Saints didn’t do much on the night, but what they did do came through their lone central striker. Earlier in the half he played a couple of good balls around the corner for Blair Alston and Liam Craig, respectively, for promising moves that ultimately broke down. Ultimately he would go on to win the corner from which the hosts scored their only goal of the game, as Jason Kerr squirmed away from Russell Martin to head home.
Kane was so low down the pecking order earlier in the season that he was briefly shipped out to Queen of the South. While critics may say it was a piece of squad mismanagement from Wright, the player does seem to have returned a better player for it. With Steven MacLean’s powers on the wane, Williams still settling in and Denny Johnstone providing a more static presence in attack, Kane may represent the best all round option up front, even if his goals return isn’t what you may be looking for from a top flight striker.
That said, he was a little fortunate not to see red in this match for booting Bates off the ball.
Alfredo Morelos looks to be nearing his best
St Johnstone’s system was something else. They lined up in a 4-1-4-1 formation which managed to include a central midfield three that was both too deep to contributed to the attack and not deep enough to protect the defence.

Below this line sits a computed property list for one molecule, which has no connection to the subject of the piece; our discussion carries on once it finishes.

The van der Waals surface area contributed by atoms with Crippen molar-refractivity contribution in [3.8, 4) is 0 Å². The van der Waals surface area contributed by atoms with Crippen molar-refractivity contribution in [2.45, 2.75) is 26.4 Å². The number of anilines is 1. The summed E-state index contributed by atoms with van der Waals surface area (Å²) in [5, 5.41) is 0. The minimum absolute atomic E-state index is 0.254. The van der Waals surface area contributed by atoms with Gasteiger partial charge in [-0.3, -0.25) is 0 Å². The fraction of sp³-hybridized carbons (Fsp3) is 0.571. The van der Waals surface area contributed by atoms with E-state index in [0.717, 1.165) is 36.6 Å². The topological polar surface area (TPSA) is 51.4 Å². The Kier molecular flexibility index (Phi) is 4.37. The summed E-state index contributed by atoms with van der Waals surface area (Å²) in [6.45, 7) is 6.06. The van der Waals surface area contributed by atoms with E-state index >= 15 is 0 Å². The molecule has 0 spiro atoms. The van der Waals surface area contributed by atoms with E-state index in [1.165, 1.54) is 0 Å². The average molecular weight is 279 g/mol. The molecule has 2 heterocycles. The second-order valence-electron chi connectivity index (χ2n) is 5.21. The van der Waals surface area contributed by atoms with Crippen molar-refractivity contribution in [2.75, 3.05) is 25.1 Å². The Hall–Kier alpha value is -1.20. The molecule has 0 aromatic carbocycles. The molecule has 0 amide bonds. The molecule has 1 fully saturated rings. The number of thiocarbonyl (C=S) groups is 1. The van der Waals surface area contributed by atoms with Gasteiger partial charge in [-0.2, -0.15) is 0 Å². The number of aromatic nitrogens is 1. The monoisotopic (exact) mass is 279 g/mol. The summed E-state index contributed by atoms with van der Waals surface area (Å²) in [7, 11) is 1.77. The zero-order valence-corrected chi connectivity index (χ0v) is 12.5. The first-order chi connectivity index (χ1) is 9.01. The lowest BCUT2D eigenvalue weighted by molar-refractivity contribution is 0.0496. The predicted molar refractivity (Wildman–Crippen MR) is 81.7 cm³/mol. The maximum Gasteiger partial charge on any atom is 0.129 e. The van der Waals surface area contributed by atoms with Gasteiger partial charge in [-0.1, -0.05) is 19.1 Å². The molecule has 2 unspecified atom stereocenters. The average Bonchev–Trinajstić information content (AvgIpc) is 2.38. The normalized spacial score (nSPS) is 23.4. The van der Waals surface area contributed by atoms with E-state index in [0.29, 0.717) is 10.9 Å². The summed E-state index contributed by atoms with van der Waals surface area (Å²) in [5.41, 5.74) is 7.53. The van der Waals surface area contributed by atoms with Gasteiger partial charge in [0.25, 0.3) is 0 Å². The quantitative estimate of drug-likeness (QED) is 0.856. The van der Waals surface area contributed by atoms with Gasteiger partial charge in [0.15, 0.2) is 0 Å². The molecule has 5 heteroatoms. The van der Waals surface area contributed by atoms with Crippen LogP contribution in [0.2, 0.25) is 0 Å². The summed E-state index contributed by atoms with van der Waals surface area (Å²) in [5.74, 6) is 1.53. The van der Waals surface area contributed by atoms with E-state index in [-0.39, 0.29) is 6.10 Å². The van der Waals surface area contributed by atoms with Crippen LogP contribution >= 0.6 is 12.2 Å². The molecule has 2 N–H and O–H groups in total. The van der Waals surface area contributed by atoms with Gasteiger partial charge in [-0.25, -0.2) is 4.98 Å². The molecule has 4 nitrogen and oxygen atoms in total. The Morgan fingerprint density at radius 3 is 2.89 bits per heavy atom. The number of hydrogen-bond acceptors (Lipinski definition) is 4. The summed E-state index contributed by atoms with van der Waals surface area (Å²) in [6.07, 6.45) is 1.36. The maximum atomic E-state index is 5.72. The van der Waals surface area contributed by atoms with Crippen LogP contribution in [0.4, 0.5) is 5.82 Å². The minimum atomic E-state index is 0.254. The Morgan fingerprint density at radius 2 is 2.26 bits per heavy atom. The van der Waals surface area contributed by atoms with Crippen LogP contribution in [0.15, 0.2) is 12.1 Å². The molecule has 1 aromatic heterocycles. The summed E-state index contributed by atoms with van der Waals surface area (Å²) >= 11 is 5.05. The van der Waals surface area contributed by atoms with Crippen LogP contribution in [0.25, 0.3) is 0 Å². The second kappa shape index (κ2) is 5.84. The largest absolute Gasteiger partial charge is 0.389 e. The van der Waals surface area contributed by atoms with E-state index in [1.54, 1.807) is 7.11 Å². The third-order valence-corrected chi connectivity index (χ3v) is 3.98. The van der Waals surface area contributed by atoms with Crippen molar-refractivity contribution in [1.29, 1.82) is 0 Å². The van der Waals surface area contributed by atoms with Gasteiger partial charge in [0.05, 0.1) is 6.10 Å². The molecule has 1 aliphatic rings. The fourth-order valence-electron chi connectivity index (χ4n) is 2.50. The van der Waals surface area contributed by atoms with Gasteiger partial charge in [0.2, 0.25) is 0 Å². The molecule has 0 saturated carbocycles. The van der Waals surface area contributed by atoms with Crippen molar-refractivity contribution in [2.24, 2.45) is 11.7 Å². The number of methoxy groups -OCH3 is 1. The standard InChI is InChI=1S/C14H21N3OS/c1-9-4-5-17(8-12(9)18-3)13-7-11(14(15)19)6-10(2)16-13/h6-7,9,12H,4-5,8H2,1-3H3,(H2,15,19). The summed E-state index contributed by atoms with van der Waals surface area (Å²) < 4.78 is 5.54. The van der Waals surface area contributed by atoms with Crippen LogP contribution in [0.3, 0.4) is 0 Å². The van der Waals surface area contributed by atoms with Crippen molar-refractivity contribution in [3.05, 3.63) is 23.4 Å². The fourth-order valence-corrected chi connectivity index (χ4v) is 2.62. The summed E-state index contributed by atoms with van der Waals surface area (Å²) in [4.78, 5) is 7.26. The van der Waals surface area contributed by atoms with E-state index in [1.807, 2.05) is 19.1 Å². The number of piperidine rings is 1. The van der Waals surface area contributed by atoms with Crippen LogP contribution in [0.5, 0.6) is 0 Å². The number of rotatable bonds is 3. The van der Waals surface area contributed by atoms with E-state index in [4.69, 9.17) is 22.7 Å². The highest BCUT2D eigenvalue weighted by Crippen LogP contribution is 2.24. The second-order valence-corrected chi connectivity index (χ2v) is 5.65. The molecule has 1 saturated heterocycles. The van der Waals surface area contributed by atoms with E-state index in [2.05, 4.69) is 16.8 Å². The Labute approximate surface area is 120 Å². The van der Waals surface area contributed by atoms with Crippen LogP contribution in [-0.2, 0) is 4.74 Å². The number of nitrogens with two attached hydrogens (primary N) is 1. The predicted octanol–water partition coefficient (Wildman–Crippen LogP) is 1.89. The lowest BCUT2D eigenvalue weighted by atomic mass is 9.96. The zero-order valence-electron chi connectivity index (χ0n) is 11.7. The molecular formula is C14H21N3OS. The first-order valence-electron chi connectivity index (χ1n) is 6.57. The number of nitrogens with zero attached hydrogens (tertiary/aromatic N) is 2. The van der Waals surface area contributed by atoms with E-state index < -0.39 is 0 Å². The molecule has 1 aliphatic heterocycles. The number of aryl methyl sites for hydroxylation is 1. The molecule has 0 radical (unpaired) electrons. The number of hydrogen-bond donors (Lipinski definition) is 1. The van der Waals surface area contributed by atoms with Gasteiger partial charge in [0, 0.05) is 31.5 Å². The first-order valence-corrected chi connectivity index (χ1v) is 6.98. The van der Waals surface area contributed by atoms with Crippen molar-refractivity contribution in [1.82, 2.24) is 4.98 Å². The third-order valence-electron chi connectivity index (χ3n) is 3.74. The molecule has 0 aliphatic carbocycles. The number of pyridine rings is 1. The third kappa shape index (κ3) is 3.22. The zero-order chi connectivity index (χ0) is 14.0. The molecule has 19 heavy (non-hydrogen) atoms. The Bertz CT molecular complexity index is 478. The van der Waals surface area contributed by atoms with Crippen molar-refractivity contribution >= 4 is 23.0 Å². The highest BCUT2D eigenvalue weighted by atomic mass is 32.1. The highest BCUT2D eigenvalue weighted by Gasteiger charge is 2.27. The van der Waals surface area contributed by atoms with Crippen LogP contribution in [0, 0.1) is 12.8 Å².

Taking advantage of the latter time and again was Morelos. Throughout the game, the attacker would control hopeful balls from deep and give his side a platform in which to launch an attack in the opposing half. He then topped off a fine performance with his side’s fourth goal.
While his goalscoring took a hit when rumours of a move to China first surfaced, it was in his play outside the area where you could really see that all the chatter was affecting him. At McDiarmid Park he was back to his dynamic best, always seeming to get on the end of direct balls up the park and finding a Rangers shirt with the next pass.
Sean Goss looks something of a free-kick specialist
Again (again!) the defending needs to be called in question. In the build up to the contest-ending third, the home side were defending a cross deep in their own area when Steven Anderson managed to cut it out and looked to launch a counter-attack. Instead of holding on to it until he got some support, Anderson knocked long for Kane. Surrounding by two Rangers defenders, the striker had little chance and the ball came right back. And still, despite having been back in great numbers just a couple of seconds earlier, both Tavernier and Murphy were able to be picked out in acres of space, the latter of whom used it to drive forward and win a free-kick.
Typically for set-piece opportunities on the edge of the area you don’t see the shooter looking to hit it up and over the wall. There’s not enough space. However, that’s exactly what Goss managed, getting it into the bottom corner and giving the keeper little chance. Two goals from free-kicks in eight games is a very promising return.